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MITRA Forum Question Details

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  • Removable Adhesive suggestionsApproveRejectUn-ApproveSubscribeUn-Unsubscribe
    Question asked 2017-08-31 01:46:50 ... Most recent comment 2017-09-01 17:51:00
    Oil Paint


    I am in the process of gluing earth magnets (and /or metal strips) to the backside (at the top) of both paper and canvas based paintings as a way to hang the works from metal screws. Is there an adhesive that you can recommend that could be both secure, and removable without damaging the support? 

    In the future I'd like the option to remove the magnets/ metal strips for more traditional framing options, and am looking for an adhesive that has these properties.

    (The paintings are oil on canvas, and oil on arches oil ready paper.)


Answers and Comments

  • EditDeleteModerator Answer

    The applicability of adhesives for this purpose is sort of out my area of expertise, but I do wonder if you could not just use a magnet on both the back and on the front of the work. They would hold each other in place. The hooks could be held into place by the magnet on the front. This would allow you a removable system that would not involve adding an adhesive that will likely be very difficult to completely remove without changing the feel of the canvas and/or paper as well as any possible darkening of the adhesive residue over time.

    Brian Baade
    2017-08-31 11:17:42
  • ApproveRejectUn-ApproveUser Comment

    ​Thanks for the help here. I did want to avoid a magnet on the front but agree with your suggestion of a simpler approach. My current work around is taping the magnet on the back.

    But I am still curious about glue/ adhesive that is removable, perhaps asking this adhesive to also adhere to a magnet is tricky. In a similar manner, I would like to temporarily glue paper and/or canvas supports to additional canvas for a more robust support while hanging on the wall as previously described. 

    Are PVA's glues and or gel mediums, removable in this context? 

    What adhesive would you recommend for a piece that will be 're-lined' in 2 years (adhering paper to canvas, canvas to canvas, paper to paper.)?

    Are there resources I am missing that might cover some of this process?

    Mille Grazie

    2017-09-01 15:51:11
  • EditDeleteModerator Answer


    I do understand about not wanting to have a magnet on the front. Additionally, while I did not mention this in my last post, there are always issues of too much weight and stress when adhering heavy materials to un stretched and even stretched flexible supports. I only wrote what I did because I am not sure that there are really any adhesives that are both strong enough to hold relatively heavy materials like either rare earth magnets or metal strips that would really truly reversible (in the sense that their presence or residue would be invisible when removed) if they can be removed. I suggested the magnetic answer even though it may cause undue weight stress if not used judiciously; it is the only way that I can imagine such an attachment without long-term residual problems. Again, this may also cause long-term structural problems if the substrate cannot handle the weight or stress.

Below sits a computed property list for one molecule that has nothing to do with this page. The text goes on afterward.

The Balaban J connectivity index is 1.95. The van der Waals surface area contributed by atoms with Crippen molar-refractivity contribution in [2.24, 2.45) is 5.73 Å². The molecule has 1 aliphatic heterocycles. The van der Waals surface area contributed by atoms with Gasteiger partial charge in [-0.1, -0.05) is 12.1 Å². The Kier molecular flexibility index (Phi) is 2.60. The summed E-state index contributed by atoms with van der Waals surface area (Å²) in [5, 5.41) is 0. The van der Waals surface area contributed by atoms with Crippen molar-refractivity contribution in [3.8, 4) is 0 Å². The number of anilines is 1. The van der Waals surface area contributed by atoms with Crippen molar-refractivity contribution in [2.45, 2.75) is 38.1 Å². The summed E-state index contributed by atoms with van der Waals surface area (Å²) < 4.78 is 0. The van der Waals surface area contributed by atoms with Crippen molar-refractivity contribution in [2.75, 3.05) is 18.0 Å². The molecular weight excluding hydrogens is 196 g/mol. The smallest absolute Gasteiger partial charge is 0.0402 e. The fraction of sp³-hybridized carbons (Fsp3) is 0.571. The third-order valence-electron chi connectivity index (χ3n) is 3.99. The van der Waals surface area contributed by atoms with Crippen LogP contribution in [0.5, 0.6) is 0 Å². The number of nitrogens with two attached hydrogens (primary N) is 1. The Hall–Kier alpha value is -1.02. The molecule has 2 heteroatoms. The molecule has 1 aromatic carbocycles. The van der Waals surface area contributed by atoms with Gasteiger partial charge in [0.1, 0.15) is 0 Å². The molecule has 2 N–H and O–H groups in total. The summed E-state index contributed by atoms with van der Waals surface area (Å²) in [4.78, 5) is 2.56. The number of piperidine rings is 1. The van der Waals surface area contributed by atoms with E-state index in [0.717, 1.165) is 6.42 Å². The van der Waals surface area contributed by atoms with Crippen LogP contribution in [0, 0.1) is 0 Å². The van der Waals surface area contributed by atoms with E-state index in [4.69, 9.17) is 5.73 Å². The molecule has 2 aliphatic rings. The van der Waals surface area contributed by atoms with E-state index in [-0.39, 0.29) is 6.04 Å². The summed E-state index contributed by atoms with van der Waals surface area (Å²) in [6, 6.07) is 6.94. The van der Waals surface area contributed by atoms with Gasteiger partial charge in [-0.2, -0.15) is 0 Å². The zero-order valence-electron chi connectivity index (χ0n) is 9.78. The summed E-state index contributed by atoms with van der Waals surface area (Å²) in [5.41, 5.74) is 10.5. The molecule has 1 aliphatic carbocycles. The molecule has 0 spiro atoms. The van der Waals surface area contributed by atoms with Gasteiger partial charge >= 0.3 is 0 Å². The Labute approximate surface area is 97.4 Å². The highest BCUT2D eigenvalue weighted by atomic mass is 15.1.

However, I am a lowly painting conservator who focuses on traditional paintings. Those well versed in objects conservation, mount making, and the conservation of contemporary art may have simple answers that I am not able to provide. We will shoot some of our contacts well versed in these areas an email to see if they can offer you some more useful advice.

    Brian Baade
    2017-09-01 17:51:00
  • EditDeleteModerator Answer

    I can only really answer regarding adhesives on paper, as paintings on canvas are not my area of expertise. Unfortunately, I do not think there are adhesives which are both reversible and strong enough to hold a magnet to the back of the paper. I would also imagine the heaviness of the magnets would cause distortion in the paper over time. One suggestion I have would be to adhere Japanese paper tabs to the paper with wheat starch paste, and then adhere the other end of the tab to the magnet using a stronger adhesive; this way, the tabs could be removed fairly easily from the paper support or cut away from the magnet when you want to remount. I'm not sure if this would be what you are going for aesthetically, though. 

    Gillian Marcus
    2017-09-02 11:00:42
  • EditDeleteModerator Answer

    ​A critical issue in maintenance of the coating on the magnets, to prevent oxidation.  The magnets can be enclosed in pouches of Washi, or similarly strong paper and the edges of the pouch can be attached to the art with starch. You can heat bond the Washi to a spun bond  material, to ensure that the verso of the magnet pouch can stand up to traffic, while leaving enough Washi exposed at the edges to provide hinging areas. I worked this out for the Guggenheim, when I was consulting, there, but don’t know weather they ever used it. The metal in the wall must also be oxidation proof and the magnets can be released with a stack of similar magnets. 
    Hugh Phibbs

    2017-09-03 11:26:54
  • ApproveRejectUn-ApproveUser Comment

    ​​Thank you for the great suggestions. I will have to pick up some Washi and wheat starch paste for removable adhesive. 

    2017-09-06 01:32:35

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